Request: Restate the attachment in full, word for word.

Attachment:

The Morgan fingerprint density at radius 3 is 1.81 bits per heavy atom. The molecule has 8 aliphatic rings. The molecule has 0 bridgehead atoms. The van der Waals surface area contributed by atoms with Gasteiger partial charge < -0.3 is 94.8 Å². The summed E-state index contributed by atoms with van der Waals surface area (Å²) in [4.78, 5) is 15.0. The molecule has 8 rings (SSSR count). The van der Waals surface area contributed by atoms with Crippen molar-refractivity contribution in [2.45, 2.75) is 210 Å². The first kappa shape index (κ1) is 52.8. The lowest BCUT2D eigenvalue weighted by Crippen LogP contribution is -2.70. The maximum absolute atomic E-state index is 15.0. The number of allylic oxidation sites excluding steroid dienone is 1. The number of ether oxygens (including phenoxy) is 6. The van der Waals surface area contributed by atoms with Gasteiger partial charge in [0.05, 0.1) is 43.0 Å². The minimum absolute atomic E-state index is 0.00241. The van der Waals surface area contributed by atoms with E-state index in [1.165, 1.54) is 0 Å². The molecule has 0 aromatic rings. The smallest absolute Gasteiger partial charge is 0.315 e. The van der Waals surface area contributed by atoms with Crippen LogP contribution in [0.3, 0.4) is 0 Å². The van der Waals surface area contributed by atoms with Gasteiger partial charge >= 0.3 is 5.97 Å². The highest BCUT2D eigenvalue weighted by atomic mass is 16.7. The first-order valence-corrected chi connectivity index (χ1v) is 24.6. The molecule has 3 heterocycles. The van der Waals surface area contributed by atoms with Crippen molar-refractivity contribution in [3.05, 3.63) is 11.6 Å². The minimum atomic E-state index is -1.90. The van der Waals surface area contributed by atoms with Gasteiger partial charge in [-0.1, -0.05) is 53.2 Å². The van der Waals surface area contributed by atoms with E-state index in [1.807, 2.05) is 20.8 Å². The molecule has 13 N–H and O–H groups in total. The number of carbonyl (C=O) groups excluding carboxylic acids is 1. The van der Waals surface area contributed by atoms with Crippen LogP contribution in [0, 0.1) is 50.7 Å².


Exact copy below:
The Morgan fingerprint density at radius 3 is 1.81 bits per heavy atom. The molecule has 8 aliphatic rings. The molecule has 0 bridgehead atoms. The van der Waals surface area contributed by atoms with Gasteiger partial charge < -0.3 is 94.8 Å². The summed E-state index contributed by atoms with van der Waals surface area (Å²) in [4.78, 5) is 15.0. The molecule has 8 rings (SSSR count). The van der Waals surface area contributed by atoms with Crippen molar-refractivity contribution in [2.45, 2.75) is 210 Å². The first kappa shape index (κ1) is 52.8. The lowest BCUT2D eigenvalue weighted by Crippen LogP contribution is -2.70. The maximum absolute atomic E-state index is 15.0. The number of allylic oxidation sites excluding steroid dienone is 1. The number of ether oxygens (including phenoxy) is 6. The van der Waals surface area contributed by atoms with Gasteiger partial charge in [0.05, 0.1) is 43.0 Å². The minimum absolute atomic E-state index is 0.00241. The van der Waals surface area contributed by atoms with E-state index in [1.165, 1.54) is 0 Å². The molecule has 0 aromatic rings. The smallest absolute Gasteiger partial charge is 0.315 e. The van der Waals surface area contributed by atoms with Crippen LogP contribution in [0.3, 0.4) is 0 Å². The van der Waals surface area contributed by atoms with Gasteiger partial charge >= 0.3 is 5.97 Å². The highest BCUT2D eigenvalue weighted by atomic mass is 16.7. The first-order valence-corrected chi connectivity index (χ1v) is 24.6. The molecule has 3 heterocycles. The van der Waals surface area contributed by atoms with Crippen molar-refractivity contribution in [3.05, 3.63) is 11.6 Å². The minimum atomic E-state index is -1.90. The van der Waals surface area contributed by atoms with Gasteiger partial charge in [-0.1, -0.05) is 53.2 Å². The van der Waals surface area contributed by atoms with E-state index in [1.807, 2.05) is 20.8 Å². The molecule has 13 N–H and O–H groups in total. The number of carbonyl (C=O) groups excluding carboxylic acids is 1. The van der Waals surface area contributed by atoms with Crippen LogP contribution in [0, 0.1) is 50.7 Å².